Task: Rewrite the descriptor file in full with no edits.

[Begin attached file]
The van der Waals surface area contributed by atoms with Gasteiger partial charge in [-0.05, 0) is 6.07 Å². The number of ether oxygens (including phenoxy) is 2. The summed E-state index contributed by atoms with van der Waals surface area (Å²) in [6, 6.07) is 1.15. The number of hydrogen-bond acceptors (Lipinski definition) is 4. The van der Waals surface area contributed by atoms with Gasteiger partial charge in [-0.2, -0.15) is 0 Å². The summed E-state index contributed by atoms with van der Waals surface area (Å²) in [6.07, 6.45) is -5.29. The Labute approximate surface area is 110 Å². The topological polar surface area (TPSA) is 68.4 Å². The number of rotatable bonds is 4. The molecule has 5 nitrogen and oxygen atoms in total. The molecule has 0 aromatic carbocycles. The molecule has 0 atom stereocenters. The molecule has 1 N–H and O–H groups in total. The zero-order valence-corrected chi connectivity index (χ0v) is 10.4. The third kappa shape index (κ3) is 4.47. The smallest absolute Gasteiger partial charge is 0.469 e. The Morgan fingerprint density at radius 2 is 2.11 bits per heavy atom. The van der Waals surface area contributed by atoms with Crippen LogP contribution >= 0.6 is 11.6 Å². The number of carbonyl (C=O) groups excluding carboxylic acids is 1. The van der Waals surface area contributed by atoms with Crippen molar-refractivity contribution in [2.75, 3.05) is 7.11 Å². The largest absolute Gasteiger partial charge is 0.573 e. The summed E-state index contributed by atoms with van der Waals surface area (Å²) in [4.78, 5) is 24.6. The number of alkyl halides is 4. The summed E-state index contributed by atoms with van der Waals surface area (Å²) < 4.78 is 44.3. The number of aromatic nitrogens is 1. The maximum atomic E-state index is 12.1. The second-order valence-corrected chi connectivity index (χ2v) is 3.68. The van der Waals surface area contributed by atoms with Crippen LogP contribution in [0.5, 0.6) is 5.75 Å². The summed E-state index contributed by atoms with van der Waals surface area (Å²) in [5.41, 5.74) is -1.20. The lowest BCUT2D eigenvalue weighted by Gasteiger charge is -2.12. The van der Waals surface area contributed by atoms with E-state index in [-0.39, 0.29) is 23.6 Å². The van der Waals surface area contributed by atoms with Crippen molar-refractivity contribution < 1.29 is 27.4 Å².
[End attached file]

The van der Waals surface area contributed by atoms with Gasteiger partial charge in [-0.05, 0) is 6.07 Å². The number of ether oxygens (including phenoxy) is 2. The summed E-state index contributed by atoms with van der Waals surface area (Å²) in [6, 6.07) is 1.15. The number of hydrogen-bond acceptors (Lipinski definition) is 4. The van der Waals surface area contributed by atoms with Gasteiger partial charge in [-0.2, -0.15) is 0 Å². The summed E-state index contributed by atoms with van der Waals surface area (Å²) in [6.07, 6.45) is -5.29. The Labute approximate surface area is 110 Å². The topological polar surface area (TPSA) is 68.4 Å². The number of rotatable bonds is 4. The molecule has 5 nitrogen and oxygen atoms in total. The molecule has 0 aromatic carbocycles. The molecule has 0 atom stereocenters. The molecule has 1 N–H and O–H groups in total. The zero-order valence-corrected chi connectivity index (χ0v) is 10.4. The third kappa shape index (κ3) is 4.47. The smallest absolute Gasteiger partial charge is 0.469 e. The Morgan fingerprint density at radius 2 is 2.11 bits per heavy atom. The van der Waals surface area contributed by atoms with Crippen LogP contribution >= 0.6 is 11.6 Å². The number of carbonyl (C=O) groups excluding carboxylic acids is 1. The van der Waals surface area contributed by atoms with Crippen molar-refractivity contribution in [2.75, 3.05) is 7.11 Å². The largest absolute Gasteiger partial charge is 0.573 e. The summed E-state index contributed by atoms with van der Waals surface area (Å²) in [4.78, 5) is 24.6. The number of alkyl halides is 4. The summed E-state index contributed by atoms with van der Waals surface area (Å²) < 4.78 is 44.3. The number of aromatic nitrogens is 1. The maximum atomic E-state index is 12.1. The second-order valence-corrected chi connectivity index (χ2v) is 3.68. The van der Waals surface area contributed by atoms with Crippen LogP contribution in [0.5, 0.6) is 5.75 Å². The summed E-state index contributed by atoms with van der Waals surface area (Å²) in [5.41, 5.74) is -1.20. The lowest BCUT2D eigenvalue weighted by Gasteiger charge is -2.12. The van der Waals surface area contributed by atoms with E-state index in [-0.39, 0.29) is 23.6 Å². The van der Waals surface area contributed by atoms with Crippen molar-refractivity contribution < 1.29 is 27.4 Å².